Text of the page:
Dramatic storytelling and state-of-the-art computer animation re-create Classical Greece of the 4th and 5th centuries, B.C, founder of modern science, politics, warfare, philosophy, and source of breathtaking art and architecture.
The program itself is some of the best history television one can buy, but the DVD release is an edited 150-minute version (likely to free up disc space for the bonus features), not the much more in-depth 180-minute, three-part director’s cut which appears on the original 1999 VHS release.
The most productive thing to do, then, rather than simply growling as one would about the mangling of this beautiful series, is probably to just buy both the DVD and the VHS (of which one can make a much less delicate DVD-R, if you have the permitting VCR). You get all the special features on the DVD, with higher picture quality, and the full-length series with lower picture quality. “Best of both worlds” is too positive a term, but buying both the DVD and VHS versions is the best we’re going to get short of some very unlikely, out-of-the blue full-length DVD or Blu-Ray release from PBS for the twentieth anniversary in a couple years.
If you want to learn about the City/States of ancient Greece and the highlights in depth about Greek culture and historical figures this is a good show worth watching. It's rather long, but it covers the high spots and low spots in ancient Greece's past. Well worth the time!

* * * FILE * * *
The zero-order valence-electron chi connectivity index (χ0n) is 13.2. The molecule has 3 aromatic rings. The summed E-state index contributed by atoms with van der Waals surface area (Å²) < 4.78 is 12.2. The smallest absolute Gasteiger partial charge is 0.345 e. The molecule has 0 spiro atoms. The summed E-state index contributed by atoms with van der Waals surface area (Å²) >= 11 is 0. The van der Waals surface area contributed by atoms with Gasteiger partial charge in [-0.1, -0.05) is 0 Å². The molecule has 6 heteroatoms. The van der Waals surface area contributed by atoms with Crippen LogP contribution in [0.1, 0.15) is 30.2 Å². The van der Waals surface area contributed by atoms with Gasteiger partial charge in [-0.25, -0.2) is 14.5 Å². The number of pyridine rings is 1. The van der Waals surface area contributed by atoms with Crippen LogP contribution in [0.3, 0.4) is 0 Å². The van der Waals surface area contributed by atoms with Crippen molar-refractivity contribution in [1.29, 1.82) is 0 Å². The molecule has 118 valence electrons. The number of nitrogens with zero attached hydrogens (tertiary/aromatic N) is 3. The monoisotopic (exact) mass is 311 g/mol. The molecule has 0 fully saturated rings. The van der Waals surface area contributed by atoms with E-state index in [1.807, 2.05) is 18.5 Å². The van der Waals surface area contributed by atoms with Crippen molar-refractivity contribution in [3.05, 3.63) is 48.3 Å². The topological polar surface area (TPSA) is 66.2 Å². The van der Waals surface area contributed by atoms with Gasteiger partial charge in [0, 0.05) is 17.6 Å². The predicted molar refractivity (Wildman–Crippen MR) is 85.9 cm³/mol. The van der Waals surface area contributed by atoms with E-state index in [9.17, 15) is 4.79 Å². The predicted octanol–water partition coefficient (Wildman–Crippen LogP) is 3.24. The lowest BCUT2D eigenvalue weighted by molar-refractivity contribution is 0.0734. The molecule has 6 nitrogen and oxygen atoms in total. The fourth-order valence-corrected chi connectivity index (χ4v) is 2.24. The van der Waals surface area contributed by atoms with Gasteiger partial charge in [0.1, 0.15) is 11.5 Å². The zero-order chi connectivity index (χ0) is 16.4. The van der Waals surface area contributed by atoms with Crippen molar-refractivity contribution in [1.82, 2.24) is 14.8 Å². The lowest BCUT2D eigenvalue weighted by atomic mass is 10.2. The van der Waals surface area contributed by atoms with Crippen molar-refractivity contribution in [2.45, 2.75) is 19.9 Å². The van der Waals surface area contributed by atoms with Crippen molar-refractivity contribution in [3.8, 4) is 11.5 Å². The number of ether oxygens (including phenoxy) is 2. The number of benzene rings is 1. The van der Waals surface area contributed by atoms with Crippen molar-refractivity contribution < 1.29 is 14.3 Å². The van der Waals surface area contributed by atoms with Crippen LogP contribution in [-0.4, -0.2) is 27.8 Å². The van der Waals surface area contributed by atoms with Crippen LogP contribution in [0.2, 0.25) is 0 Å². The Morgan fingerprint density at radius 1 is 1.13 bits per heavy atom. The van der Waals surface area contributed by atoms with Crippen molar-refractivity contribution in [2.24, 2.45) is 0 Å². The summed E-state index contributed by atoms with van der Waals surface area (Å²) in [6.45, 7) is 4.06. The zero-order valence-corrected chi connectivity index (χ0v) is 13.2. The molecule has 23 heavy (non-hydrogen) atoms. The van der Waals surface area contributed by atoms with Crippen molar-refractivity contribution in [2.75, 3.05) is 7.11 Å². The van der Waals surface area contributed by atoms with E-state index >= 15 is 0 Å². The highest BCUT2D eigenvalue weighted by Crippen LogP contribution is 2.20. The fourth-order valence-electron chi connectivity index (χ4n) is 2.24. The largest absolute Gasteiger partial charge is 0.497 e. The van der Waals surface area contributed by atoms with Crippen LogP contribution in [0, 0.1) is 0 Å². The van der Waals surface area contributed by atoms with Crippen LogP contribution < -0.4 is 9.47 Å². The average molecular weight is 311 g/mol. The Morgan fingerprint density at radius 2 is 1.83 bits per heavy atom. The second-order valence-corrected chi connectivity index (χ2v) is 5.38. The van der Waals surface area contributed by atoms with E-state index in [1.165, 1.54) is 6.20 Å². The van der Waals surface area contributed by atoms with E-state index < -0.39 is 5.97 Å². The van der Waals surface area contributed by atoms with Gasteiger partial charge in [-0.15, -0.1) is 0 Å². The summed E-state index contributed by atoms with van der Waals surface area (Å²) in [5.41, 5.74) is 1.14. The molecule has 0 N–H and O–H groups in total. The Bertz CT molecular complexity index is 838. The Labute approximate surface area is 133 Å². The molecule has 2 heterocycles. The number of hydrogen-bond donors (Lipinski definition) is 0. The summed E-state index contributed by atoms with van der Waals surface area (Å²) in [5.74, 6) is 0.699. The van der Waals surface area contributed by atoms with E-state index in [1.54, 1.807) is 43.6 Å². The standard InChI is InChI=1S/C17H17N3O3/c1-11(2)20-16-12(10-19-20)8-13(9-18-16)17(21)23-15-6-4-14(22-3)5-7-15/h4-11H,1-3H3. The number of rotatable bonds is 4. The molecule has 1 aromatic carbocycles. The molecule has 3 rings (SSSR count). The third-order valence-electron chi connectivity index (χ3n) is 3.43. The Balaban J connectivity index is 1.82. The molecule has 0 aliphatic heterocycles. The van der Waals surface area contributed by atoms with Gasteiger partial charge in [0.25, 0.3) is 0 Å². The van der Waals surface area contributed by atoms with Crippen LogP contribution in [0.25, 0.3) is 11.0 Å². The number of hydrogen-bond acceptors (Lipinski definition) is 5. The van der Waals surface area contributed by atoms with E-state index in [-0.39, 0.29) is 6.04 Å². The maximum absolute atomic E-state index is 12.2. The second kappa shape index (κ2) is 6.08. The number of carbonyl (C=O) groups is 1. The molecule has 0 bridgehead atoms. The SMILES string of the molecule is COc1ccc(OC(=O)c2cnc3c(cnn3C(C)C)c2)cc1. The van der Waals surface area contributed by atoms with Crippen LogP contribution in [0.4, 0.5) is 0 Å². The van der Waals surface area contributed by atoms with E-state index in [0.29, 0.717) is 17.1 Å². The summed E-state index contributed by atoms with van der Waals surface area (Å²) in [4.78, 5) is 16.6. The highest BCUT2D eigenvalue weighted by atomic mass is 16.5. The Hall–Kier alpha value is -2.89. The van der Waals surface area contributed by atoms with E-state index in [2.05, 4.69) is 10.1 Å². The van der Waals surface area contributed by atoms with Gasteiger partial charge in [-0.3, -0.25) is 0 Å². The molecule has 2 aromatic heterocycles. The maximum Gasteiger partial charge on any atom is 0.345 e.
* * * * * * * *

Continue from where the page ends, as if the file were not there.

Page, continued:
A wonderful baby-sitter at the Assisted Living Home around the corner. Please, please, please convert this VHS into a Blue Ray DVD. It will sell off the rack. Attention Liberal Arts Majors: This is a must. Other books that should awaken you would include: The Educated Mind. A Guide to the Classical Education You Never Had, by Susan Wise Bauer.
The Trivium: The Liberal Arts of Logic, Grammar, and Rhetoric. Understanding the Nature and Function of Language, by Sister Miriam Joseph, C.S.C., PhD. Edited by Marguerite McGlinn
Most Things Steinbeck, all of the Harvard Classics and in your spare time ZEALOT, The Life and Times of Jesus of Nazareth by Reza Aslan, author of No god but God.
It's super well done - it's a complicated subject to cover. Names we can no longer pronounce, a world we no longer understand, a way of life long gone. So why bother at all, except it's the foundation of who we are as a people in the United States - as a European American. It's the beginning of our 'Democratic' way of life. Those who do not understand their history are doomed .... you know the rest.
Very informative, easy to follow and understand without getting into the minutia of Greek history and mythology. This would be an excellent starter video for someone interested in pursuing the history of ancient Greece. Highly recommended.
Very informative. I learned a lot. My son-in-law is Greek and I wanted to educate myself about his background. There were many things that Greek civilization contributed to the world that I was ignorant about. Helped stimulate lively dinner conversation.